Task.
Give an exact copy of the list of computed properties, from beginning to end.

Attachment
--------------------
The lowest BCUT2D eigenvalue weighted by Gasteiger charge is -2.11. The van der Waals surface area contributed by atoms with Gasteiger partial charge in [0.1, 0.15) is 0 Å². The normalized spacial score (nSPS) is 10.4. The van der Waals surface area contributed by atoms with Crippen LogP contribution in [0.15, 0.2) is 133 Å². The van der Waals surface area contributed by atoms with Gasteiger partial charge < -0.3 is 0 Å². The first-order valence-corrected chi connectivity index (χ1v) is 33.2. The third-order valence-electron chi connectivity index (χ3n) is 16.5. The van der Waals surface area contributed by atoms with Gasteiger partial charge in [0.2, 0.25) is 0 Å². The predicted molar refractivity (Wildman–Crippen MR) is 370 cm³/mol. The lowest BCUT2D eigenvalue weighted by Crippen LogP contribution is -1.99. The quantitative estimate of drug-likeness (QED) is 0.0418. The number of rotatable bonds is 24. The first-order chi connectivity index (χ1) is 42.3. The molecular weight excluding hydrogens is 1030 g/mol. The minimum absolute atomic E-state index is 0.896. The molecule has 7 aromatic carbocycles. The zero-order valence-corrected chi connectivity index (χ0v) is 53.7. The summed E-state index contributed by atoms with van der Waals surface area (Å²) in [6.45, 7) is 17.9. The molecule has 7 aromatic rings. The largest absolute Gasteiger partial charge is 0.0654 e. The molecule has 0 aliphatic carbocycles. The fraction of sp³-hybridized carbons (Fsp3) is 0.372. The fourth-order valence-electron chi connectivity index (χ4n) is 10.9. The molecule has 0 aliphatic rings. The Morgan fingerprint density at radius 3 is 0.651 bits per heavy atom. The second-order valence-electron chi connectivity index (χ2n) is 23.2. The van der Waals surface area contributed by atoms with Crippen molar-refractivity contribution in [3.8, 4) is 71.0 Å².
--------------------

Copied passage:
The lowest BCUT2D eigenvalue weighted by Gasteiger charge is -2.11. The van der Waals surface area contributed by atoms with Gasteiger partial charge in [0.1, 0.15) is 0 Å². The normalized spacial score (nSPS) is 10.4. The van der Waals surface area contributed by atoms with Crippen LogP contribution in [0.15, 0.2) is 133 Å². The van der Waals surface area contributed by atoms with Gasteiger partial charge < -0.3 is 0 Å². The first-order valence-corrected chi connectivity index (χ1v) is 33.2. The third-order valence-electron chi connectivity index (χ3n) is 16.5. The van der Waals surface area contributed by atoms with Gasteiger partial charge in [0.2, 0.25) is 0 Å². The predicted molar refractivity (Wildman–Crippen MR) is 370 cm³/mol. The lowest BCUT2D eigenvalue weighted by Crippen LogP contribution is -1.99. The quantitative estimate of drug-likeness (QED) is 0.0418. The number of rotatable bonds is 24. The first-order chi connectivity index (χ1) is 42.3. The molecular weight excluding hydrogens is 1030 g/mol. The minimum absolute atomic E-state index is 0.896. The molecule has 7 aromatic carbocycles. The zero-order valence-corrected chi connectivity index (χ0v) is 53.7. The summed E-state index contributed by atoms with van der Waals surface area (Å²) in [6.45, 7) is 17.9. The molecule has 7 aromatic rings. The largest absolute Gasteiger partial charge is 0.0654 e. The molecule has 0 aliphatic carbocycles. The fraction of sp³-hybridized carbons (Fsp3) is 0.372. The fourth-order valence-electron chi connectivity index (χ4n) is 10.9. The molecule has 0 aliphatic rings. The Morgan fingerprint density at radius 3 is 0.651 bits per heavy atom. The second-order valence-electron chi connectivity index (χ2n) is 23.2. The van der Waals surface area contributed by atoms with Crippen molar-refractivity contribution in [3.8, 4) is 71.0 Å².